Posted on

weed with white fluffy seed heads

Spotted spurge: Spotted spurge has a reddish purple spot in the center of each leaf and the sap is milky (which may cause a rash in sensitive individuals). This annual weed can be pulled up easily in moist soil. Improving the density of lawn grass can help keep it under control.

Perennial weeds, on the other hand, have more extensive root systems, including taproots, making them more difficult to control. In addition, these weeds come back each year, especially if the roots are not destroyed. Some of the most common (and problematic) perennial weed types include:

Common nettle: This is prolific in soil that borders gardens and open fields. This perennial weed has many varieties, including stinging nettle. While it may look like an ordinary, hairy weed with attractive little flowers, it can cause a very painful sting if you touch it. Nettles can often be aggressive spreaders, with creeping roots.

How to Identify Weed Types

Ground ivy: Also known as creeping charlie, this weed is extremely difficult to control, as this creeping plant (recognized by its round, scalloped leaves, square stems, and small purplish flowers) can form large patches in shady, moist areas of the landscape.

Dandelions: Dandelions are well known in many lawns and gardens– their fuzzy yellow blooms popping up nearly anywhere. While their deep taproots make them difficult to control, they generally spread through their easily recognized white, fluffy seedheads.

Common chickweed: Common chickweed is a mat-forming weed with tiny, star-shaped white flowers. This annual thrives when conditions are cool and moist. Mouse-ear chickweed is similar, however, this weed is perennial with hairy stems and leaves, and is more tolerant of summer heat.

White clover: White clover is a perennial weed that forms creeping runners and produces white, fluffy-looking blooms. Since this weed is a legume which fixes nitrogen, it is often found in lawns with low fertility. Adding nitrogen to the soil can help ease the population of clover.

The white floaties originate from a densely packed seed head that resembles a fuzzy ball. If you look closely, each seed head has dozens of umbrella-like extensions. Located at the seed head’s center are the seeds — each seed has this umbrella structure attached to them. The umbrella’s canopy consists of hairs formed much like a chimney sweep brush. Combining both a tall stem and airy seed head, dandelions keep their seeds upright and available to wind vectors for successful distribution in the region.

Before the specialized seeds appear, dandelions generate a yellow to orange flower on a stem that can rise up to 18 inches from the ground. This flower appears bright and fluffy against its green background, but is not a large or particularly appealing blossom for insect attraction. Requiring no pollinators, dandelions are self-pollinating and often change from flower to seed head over several days. This rapid seeding ability makes dandelions extremely successful at populating a widespread area — gardeners cannot keep up with the constant growth.

The white floaties provide widespread dandelion populations since they fly far distances, especially if the wind is strong enough. In fact, successfully grown dandelion roots help your soil remain aerated. As the roots grow deeply, they reduce soil compaction by creating air and moisture pockets underground. As a result, other tender plant roots have a chance to move into the aerated soil for ample foliage and stem growth. The dandelion taproot also increases nutrients in the shallow topsoil by moving critical elements, like calcium, from the deeper ground regions. Overall, successful dandelion seeds and seedlings create a fertile environment for all plant growth.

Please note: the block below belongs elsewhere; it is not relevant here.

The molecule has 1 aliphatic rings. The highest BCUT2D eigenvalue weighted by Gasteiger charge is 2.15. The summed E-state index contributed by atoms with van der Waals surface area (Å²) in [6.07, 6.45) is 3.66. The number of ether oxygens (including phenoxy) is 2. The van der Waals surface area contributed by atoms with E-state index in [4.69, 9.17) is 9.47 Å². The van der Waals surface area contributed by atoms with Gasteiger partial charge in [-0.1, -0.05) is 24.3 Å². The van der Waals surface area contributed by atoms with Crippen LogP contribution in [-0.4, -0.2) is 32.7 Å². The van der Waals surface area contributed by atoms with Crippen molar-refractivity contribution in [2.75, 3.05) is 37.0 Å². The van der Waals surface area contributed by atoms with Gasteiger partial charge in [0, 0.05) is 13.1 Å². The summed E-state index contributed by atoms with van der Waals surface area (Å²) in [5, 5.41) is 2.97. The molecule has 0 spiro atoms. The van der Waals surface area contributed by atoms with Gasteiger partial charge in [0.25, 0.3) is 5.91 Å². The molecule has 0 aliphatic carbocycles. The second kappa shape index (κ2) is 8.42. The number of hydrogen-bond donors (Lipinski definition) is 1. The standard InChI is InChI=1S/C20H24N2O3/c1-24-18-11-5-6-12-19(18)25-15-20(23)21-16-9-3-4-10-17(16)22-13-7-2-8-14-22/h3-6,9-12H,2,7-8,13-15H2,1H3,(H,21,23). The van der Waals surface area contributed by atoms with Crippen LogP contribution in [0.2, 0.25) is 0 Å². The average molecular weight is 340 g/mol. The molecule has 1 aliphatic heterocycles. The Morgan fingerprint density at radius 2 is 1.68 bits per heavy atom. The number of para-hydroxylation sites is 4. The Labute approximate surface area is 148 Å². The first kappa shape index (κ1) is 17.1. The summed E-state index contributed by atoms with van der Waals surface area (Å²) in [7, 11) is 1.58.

Seed Head

Because many dandelions find a good growing location in lawn areas, wind gusts often disperse the seed parachutes throughout the area. The umbrella hairs lift the seed from the head and float along the breeze. The extremely lightweight seed can float as far as the wind allows. Once dropped into another soil location, these seeds do not have extensive dormant periods like other plant species. In fact, the seed germinates quickly to establish itself in the new location before plant competition takes over for natural resources, such as moisture and sunlight.

Enjoying warm locations, dandelions (Taraxacum officinale) grow roots as deep as 15 feet into the soil, if they remain undisturbed. Often considered a weed in lawns and flowerbeds, these rapidly growing plants are hardy in U.S. Department of Agriculture plant hardiness zones 3 through10. The white floaties that the dandelion produces are specialized seeds that are highly successful for widespread reproduction.

Writing professionally since 2010, Amy Rodriguez cultivates successful cacti, succulents, bulbs, carnivorous plants and orchids at home. With an electronics degree and more than 10 years of experience, she applies her love of gadgets to the gardening world as she continues her education through college classes and gardening activities.

In order to keep the seed from growing into mature, seed producing plants you will need to use a preemergent herbicde (that controls broadleaf weeds as well) in the fall. Peremergent herbicide are applied in mid-September and again late winter mid-February).

Please give me a call if you need more assistance (706-295-6210)

Check with a garden centers for preemergent and/or postemergent herbicides available in your area.

Make sure to read and follow all label directions found on the herbicide bag/container. Make sure the herbicide is safe to use on the type of lawn grass which you are growing,

The weed you described seems to be cudweed (without a picture I cannot id with 100% certainty.) Cudweed is a broadleaf weed than does produce a mass of fluffy white seeds. Yes, these seed will most certainly be the next weedy plants.